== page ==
Friday Five: March Madness miracle, faith at the movies, newspaper layoffs and more

Go ahead and enjoy the video.

It's MercyMe's official music video for the "I Can Only Imagine" movie, which opens in theaters nationwide today.

Speaking of which, USA Today has an interesting story on how that song became the biggest Christian single ever (selling 2.5 million copies) and inspired the movie.

Promoters showed the trailer at the Religion News Association annual meeting in Nashville, Tenn., last fall, and it looks interesting. The film stars Dennis Quaid, who talked to Parade about finding inspiration in the real-life story.

As we dive into this week's Friday Five, we'll highlight another faith angle on a Hollywood hit.

But first, a bit of March Madness:

1. Religion story of the week: A divine 3-pointer won the game at the buzzer. That's how the Chicago Tribune characterized 11th-seeded Loyola's 64-62 upset win Thursday over No. 6 seed Miami in the NCAA Tournament.

Enter Sister Jean Dolores Schmidt, whose admirers include former President Barack Obama:

As the players partied Thursday afternoon, a 98-year-old nun who serves as the team chaplain was pushed onto the corner of the hardwood in her wheelchair. With TV camera crews trained on her, Sister Jean Dolores Schmidt folded her hands in her lap and smiled, waiting for an embrace from each player as he exited the court.

The New York Times has a wonderful profile on Loyola's biggest fan, headlined "The Nun in Loyola-Chicago’s Huddle Has a Few Things to Say." It's definitely worth a read.

2. Most popular GetReligion post: Keeping with the March Madness theme, my post on holy ghosts in the Washington Post's profile of Virginia men's basketball coach Tony Bennett occupies the No. 1 spot this week.

In case you missed it, the Post accomplished the near-impossible, writing 1,850 words on Bennett — whose team enters the tournament as the No. 1 overall seed — without any reference to terms such as "faith," "Christian" and "prayer."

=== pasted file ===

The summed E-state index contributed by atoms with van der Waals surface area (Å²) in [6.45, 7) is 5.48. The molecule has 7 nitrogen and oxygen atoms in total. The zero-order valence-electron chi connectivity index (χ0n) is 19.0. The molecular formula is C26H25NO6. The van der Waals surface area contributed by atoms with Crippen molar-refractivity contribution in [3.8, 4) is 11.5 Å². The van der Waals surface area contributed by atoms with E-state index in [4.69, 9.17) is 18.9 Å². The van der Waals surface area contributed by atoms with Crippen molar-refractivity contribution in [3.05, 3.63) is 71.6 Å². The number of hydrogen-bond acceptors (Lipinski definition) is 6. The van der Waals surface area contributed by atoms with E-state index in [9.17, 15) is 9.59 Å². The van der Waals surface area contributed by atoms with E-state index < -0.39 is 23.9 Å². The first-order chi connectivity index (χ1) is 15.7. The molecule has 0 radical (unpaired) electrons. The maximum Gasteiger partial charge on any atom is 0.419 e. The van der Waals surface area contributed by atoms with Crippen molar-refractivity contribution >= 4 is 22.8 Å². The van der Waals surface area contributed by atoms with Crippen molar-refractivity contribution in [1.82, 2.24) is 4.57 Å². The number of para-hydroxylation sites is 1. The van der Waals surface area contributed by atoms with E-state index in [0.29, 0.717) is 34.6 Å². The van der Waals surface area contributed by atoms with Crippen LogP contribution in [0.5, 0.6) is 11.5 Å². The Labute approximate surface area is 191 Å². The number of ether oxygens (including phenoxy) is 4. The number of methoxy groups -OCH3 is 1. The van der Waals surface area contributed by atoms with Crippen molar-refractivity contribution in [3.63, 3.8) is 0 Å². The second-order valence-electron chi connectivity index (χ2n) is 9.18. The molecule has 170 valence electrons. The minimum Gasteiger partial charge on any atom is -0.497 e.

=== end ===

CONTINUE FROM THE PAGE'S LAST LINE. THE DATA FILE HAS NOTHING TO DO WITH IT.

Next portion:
Why is that so remarkable? I explain.

3. Guilt folder fodder (and more): Here's one that we should have mentioned earlier: Washington Post religion writer Sarah Pulliam Bailey's excellent piece on the deep faith of "A Wrinkle in Time" author Madeleine L’Engle.

That book, of course, has been adapted into a Disney film starring Oprah Winfrey, Reese Witherspoon, Mindy Kaling, Chris Pine and Zach Galifianakis. It's in theaters now, but really struggling at the box office.

"What can I say?" said a reader who emailed GetReligion. "It's just really good religion reporting, both broad and deep. Given the journalist, not surprising."

No, not surprising at all. Did we mention (since we like to brag about this) that Bailey is a former GetReligion contributor?

While you're at it, you may want to check out our own tmatt's Universal syndicate column this week -- in which he flashes back to a lengthy interview he did with L'Engle in 1989 about (wait for it) the essential parts of the novel that would need to be in a movie version of her classic novel.

4. Shameless plug: The Religion News Association is organizing a Twitter chat at 9 p.m. Eastern on Tuesday concerning how religion reporters can find new story ideas for the same holidays that come up every year.

I plan to participate, and I believe the hashtag will be #ReligionReport.

Come on, you know you want to join the discussion!

5. Final thought: It's been a rough week for the newsrooms of the Denver Post and the Chicago Tribune, both of which experienced layoffs.

Sadly, such layoffs are an ongoing trend for newspapers.

"The world needs more journalists, not fewer," tweeted Brian Haas, a former reporter for The Tennessean. "We're worse off with these folks being shown the door."


Anyway, enjoy the weekend, folks, and if you don't already, subscribe to your local newspaper.

See you back in this same space next week!

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